The Bright Side and Dark Side of Embedded Ties in Business-to-Business Innovation

51 Pages Posted: 28 Mar 2011

See all articles by Corine Noordhoff

Corine Noordhoff

affiliation not provided to SSRN

Kyriakos Kyriakopoulos

Maastricht University - Department of Marketing

Christine Moorman

Duke University - Fuqua School of Business

Pieter Pauwels

Hasselt University

Benedict G. C. Dellaert

Erasmus University Rotterdam (EUR) - Erasmus School of Economics (ESE); Erasmus Research Institute of Management (ERIM)

Date Written: March 21, 2011

Abstract

While the number and importance of joint innovation projects between suppliers and their customers continue to rise, the literature has yet to resolve a key question — do embedded ties with customers help or hurt supplier innovation? Drawing on both the tie strength and knowledge literatures, we theorize that embedded ties interact with supplier and customer innovation knowledge to influence supplier innovation. In a sample of 157 Dutch business-to-business innovation relationships, we observe that embedded ties weaken how much suppliers benefit from customer innovation knowledge due to worries about customer opportunism (the dark side of embedded ties). However, we uncover three moderating relationship and governance features that allow suppliers to overcome these dark-side effects and even increase innovation (the bright side of embedded ties). Finally, although we predicted a bright-side effect, we find that embedded ties neither help nor hurt the supplier to leverage its own innovation knowledge in the relationship.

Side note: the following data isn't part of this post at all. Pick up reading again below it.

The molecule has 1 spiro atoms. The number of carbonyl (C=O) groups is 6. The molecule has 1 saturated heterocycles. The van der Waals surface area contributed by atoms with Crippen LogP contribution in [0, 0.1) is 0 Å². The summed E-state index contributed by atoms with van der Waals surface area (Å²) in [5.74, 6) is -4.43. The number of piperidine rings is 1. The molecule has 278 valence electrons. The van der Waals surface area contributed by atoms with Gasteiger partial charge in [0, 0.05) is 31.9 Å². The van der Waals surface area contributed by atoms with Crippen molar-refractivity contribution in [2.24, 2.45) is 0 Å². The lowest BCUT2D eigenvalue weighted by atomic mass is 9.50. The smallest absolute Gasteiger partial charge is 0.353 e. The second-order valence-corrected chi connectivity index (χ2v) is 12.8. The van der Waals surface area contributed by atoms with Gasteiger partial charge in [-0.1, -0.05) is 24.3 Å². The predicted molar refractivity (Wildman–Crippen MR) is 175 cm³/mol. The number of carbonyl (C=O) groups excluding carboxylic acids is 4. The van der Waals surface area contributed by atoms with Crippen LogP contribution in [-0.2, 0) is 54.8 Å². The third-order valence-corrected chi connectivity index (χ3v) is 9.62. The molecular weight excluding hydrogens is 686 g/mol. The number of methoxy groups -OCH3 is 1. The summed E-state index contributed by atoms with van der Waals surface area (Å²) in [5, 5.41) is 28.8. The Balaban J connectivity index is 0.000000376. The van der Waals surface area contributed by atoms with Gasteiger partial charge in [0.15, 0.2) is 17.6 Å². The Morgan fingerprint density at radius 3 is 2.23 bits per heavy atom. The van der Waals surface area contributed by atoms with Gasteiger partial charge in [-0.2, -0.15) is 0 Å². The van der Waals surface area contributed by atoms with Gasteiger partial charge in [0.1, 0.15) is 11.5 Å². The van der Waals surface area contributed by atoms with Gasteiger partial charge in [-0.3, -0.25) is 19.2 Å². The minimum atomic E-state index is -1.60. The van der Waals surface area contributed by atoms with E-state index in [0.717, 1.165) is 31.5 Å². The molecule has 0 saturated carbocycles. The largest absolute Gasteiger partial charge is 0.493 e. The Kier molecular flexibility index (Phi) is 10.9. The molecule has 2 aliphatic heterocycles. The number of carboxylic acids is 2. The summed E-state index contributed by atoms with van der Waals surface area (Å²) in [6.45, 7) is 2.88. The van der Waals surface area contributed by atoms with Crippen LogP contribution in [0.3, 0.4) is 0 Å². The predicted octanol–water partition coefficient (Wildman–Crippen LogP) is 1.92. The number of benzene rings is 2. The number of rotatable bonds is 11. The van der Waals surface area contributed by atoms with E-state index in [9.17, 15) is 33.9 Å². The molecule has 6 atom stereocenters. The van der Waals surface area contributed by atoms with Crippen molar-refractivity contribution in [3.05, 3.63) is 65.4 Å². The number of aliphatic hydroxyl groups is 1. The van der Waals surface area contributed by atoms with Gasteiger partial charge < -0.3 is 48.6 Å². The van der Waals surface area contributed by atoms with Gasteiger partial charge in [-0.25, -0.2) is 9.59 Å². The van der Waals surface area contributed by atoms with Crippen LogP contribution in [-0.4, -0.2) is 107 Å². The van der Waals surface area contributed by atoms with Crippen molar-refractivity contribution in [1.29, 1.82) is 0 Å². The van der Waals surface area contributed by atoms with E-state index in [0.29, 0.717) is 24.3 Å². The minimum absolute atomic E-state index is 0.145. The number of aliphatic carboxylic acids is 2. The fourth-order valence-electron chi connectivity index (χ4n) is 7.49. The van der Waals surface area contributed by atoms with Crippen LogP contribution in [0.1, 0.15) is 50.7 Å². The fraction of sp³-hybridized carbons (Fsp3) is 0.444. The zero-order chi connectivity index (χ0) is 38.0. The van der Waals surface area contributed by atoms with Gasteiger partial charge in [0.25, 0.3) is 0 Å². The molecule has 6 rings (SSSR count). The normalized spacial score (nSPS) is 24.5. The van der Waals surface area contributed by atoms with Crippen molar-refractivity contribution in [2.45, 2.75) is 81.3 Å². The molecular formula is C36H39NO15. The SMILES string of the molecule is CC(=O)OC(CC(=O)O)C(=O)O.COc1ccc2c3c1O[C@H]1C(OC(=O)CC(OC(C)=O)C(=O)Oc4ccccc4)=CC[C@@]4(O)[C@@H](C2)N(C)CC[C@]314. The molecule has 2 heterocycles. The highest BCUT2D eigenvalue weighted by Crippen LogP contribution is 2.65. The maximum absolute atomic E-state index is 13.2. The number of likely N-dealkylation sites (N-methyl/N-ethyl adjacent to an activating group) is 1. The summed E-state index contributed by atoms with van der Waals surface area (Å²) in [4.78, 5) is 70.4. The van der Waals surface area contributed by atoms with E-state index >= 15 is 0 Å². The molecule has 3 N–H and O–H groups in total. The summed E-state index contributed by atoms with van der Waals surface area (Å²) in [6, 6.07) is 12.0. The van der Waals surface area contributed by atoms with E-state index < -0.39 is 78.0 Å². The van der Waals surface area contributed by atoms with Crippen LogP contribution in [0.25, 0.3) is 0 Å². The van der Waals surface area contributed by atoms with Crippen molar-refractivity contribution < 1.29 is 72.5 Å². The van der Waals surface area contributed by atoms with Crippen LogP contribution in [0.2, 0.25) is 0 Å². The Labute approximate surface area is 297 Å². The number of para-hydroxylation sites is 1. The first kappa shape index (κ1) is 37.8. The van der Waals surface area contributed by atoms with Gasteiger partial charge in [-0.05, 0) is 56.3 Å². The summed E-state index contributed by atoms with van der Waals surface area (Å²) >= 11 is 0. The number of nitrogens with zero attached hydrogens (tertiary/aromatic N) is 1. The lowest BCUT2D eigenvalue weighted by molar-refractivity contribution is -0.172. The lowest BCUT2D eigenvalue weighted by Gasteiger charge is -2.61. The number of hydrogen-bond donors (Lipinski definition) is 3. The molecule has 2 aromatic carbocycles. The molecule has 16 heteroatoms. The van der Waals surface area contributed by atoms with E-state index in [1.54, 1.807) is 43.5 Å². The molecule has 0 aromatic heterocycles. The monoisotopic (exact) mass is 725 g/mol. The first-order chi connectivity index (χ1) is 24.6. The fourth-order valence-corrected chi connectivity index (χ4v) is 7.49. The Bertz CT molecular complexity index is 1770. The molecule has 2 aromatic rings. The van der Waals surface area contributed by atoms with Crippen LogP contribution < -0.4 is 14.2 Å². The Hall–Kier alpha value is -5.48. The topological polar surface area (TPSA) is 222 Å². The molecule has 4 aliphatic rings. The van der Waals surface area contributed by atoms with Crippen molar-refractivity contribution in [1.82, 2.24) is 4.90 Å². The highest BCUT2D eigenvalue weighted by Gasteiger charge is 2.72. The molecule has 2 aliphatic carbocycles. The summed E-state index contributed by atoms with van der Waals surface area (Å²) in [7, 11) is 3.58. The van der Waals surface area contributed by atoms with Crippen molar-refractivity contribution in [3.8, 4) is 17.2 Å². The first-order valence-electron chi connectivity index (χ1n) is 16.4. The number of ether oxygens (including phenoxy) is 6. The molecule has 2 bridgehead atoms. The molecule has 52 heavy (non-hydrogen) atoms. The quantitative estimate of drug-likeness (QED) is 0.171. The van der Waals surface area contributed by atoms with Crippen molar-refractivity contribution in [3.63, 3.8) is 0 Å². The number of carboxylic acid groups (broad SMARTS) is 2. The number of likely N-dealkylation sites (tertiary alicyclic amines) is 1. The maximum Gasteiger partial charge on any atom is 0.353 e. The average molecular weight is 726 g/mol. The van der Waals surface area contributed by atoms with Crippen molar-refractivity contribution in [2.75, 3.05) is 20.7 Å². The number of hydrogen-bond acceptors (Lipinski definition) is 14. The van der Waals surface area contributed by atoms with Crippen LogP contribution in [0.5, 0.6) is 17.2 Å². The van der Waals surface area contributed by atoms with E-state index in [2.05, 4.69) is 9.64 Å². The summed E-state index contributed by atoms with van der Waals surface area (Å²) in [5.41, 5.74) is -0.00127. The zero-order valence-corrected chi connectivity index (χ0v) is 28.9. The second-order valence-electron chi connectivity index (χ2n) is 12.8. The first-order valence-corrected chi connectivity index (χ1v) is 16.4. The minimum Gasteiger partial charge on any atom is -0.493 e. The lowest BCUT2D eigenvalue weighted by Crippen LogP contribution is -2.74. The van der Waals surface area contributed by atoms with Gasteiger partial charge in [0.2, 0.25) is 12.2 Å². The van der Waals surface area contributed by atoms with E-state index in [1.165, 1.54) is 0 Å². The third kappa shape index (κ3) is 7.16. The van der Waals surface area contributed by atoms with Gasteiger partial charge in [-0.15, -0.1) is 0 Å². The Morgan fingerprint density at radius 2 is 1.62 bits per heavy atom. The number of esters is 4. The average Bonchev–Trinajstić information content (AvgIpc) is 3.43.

Keywords: embedded ties, knowledge, business-to-business partnerships, innovation, co-creation, dark side, bright side

JEL Classification: C44, M31, M

Suggested Citation

Noordhoff, Corine and Kyriakopoulos, Kyriakos and Moorman, Christine and Pauwels, Pieter and Dellaert, Benedict G. C., The Bright Side and Dark Side of Embedded Ties in Business-to-Business Innovation (March 21, 2011). ERIM Report Series Reference No. ERS-2011-008-MKT. Available at SSRN: https://ssrn.com/abstract=1795818

Corine Noordhoff (Contact Author)

affiliation not provided to SSRN ( email )

Kyriakos Kyriakopoulos

Maastricht University - Department of Marketing ( email )

Maastricht NL, 6200 MD
Netherlands
+31 43 3883855 (Phone)

Christine Moorman

Duke University - Fuqua School of Business ( email )

United States
919.660.7856 (Phone)
919.681-6245 (Fax)

HOME PAGE: http://www.duke.edu/~moorman

Pieter Pauwels

Hasselt University ( email )

Agoralaan - building D
Gebouw D
Diepenbeek, 3590
Belgium

Benedict G. C. Dellaert

Erasmus University Rotterdam (EUR) - Erasmus School of Economics (ESE) ( email )

P.O. Box 1738
3000 DR Rotterdam, NL 3062 PA
Netherlands

Erasmus Research Institute of Management (ERIM) ( email )

P.O. Box 1738
3000 DR Rotterdam
Netherlands

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